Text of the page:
Single window glazing encourages condensation, lets in rain and wastes energy as warm air leaks out through the gaps, making for a chilly winter. So if you have wonky windows in your house it may be time to invest in some secondary glazing – you’ll recoup the initial financial outlay as you save on heating bills year after year.
As well as saving money on heating, secondary window glazing makes life less noisy if you live near a busy road, airport or railway line, as long as you leave a gap of at least 150mm between panes. If you plan to revamp the whole house and choose a system that effectively seals windows in winter, leave one or two windows free in case of a fire.
You will need…
- Secondary glazing panes
- Steel tape measure
- Clips and screws
There are various systems available on the market. The sheets can be delivered to your home already cut to size and including fittings. They are simple to install and can be easily removed when spring and summer arrive. For extra cosiness in the winter months it’s a wise idea to hang heavy lined curtains at the windows and draw them as dusk descends.
Adding the window glazing
1. Measure up window: Using a steel tape measure take measurements of the glass (not the frame). Add 25mm to each measurement to give you the size of plastic sheeting required. When using the magnet fixing system there must be at least 19mm of flat mounting surface around each side of the window glass.
2. Trim sheets to fit the dimensions: If your window is out of true and you have enough mounting surface around all sides you may make the sheet over-size to allow for the discrepancy. If this isn’t an option, you will need to take measurements and trim the sheet to size. To shape the sheet to follow the curve of the window make a template of card.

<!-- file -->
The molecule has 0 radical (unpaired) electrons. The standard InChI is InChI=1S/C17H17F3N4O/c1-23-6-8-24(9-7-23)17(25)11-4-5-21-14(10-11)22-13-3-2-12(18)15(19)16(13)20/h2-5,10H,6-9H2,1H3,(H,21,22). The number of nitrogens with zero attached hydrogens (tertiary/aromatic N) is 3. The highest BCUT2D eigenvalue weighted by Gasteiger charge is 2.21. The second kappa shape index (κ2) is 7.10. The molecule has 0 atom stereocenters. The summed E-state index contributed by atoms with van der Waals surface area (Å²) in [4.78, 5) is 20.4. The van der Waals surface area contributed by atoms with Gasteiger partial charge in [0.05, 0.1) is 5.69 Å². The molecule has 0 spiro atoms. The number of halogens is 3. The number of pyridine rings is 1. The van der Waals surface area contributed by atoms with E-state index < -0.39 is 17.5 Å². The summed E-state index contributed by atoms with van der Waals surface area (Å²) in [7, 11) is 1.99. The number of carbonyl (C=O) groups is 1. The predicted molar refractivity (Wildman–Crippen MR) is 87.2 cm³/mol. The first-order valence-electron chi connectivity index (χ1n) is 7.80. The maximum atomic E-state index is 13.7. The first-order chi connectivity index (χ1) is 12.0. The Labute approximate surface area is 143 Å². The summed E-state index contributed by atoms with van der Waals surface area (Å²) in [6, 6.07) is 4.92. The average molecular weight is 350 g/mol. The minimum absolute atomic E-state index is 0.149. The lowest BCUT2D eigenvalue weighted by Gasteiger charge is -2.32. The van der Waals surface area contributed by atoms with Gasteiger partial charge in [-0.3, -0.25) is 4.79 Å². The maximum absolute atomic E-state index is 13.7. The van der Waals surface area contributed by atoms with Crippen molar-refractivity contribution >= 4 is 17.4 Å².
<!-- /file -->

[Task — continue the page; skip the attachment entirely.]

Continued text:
3. Cut carefully by hand: Protect the cutting table with a cotton sheet. Clamp the plastic firmly along the line of the cut and ideally cut by hand using a padsaw or hacksaw. A power saw can be used but it must be set on a slow speed to avoid melting the plastic. Apply light pressure at a shallow angle letting the saw do the work.
4. Apply magnetic strip: Once the top has been shaped, smooth the edge with abrasive paper if required. Use a cloth to wipe away any bits of plastic. Now take the coil of self-adhesive magnetic strip and stick a length to each edge, peeling off the protective paper as you work. The corners can be mitred or simply butted up to the adjacent strip.
5. Position the glazing panel: Hold the sheet up to the window so that it overlaps the window frame evenly on all sides. Two pairs of hands are best but if you’re doing it on your own you will need to prop up the bottom. Once it’s adjusted so the sides overlap evenly draw a pencil line around the sheet to mark the correct outer edge for mounting.
6. Fix the adhesive strip: Take down the sheet. Fit the self-adhesive white metal strip to the window frame matching the outer edge exactly to the pencil lines. Again, peel off the protective paper as you go. At the corners we marked the strip with pencil and used tinsnips to cut the metal. Alternatively you could use heavy-duty scissors.
7. Line up the new pane: Before lining the plastic pane up at the window and fitting the two parts together, mop up any condensation and clean the glass. Peel away the protective coating. Keep it crystal clear by cleaning with a soft lint-free cloth and mild soap in lukewarm water. Abrasive cleaners may damage the plastic.
8. Use extra support for big windows: For larger window glazing (1200mm x 1200mm or more) it is recommended that plastic securing clips are used for extra support. This will stop the possibility of the sheet slowly slipping downwards and coming away from the frame. Remove the secondary window glazing at the end of winter.
A note of caution
Don’t be tempted by the special offers and cost-saving promises of double-glazing contractors. Many of these involve ripping out old wooden window frames and replacing them with modern PVC ones, which can seriously affect the period quality of your home. It might also mean that you could face legal proceedings if you live in a conservation area or if your property is a listed building.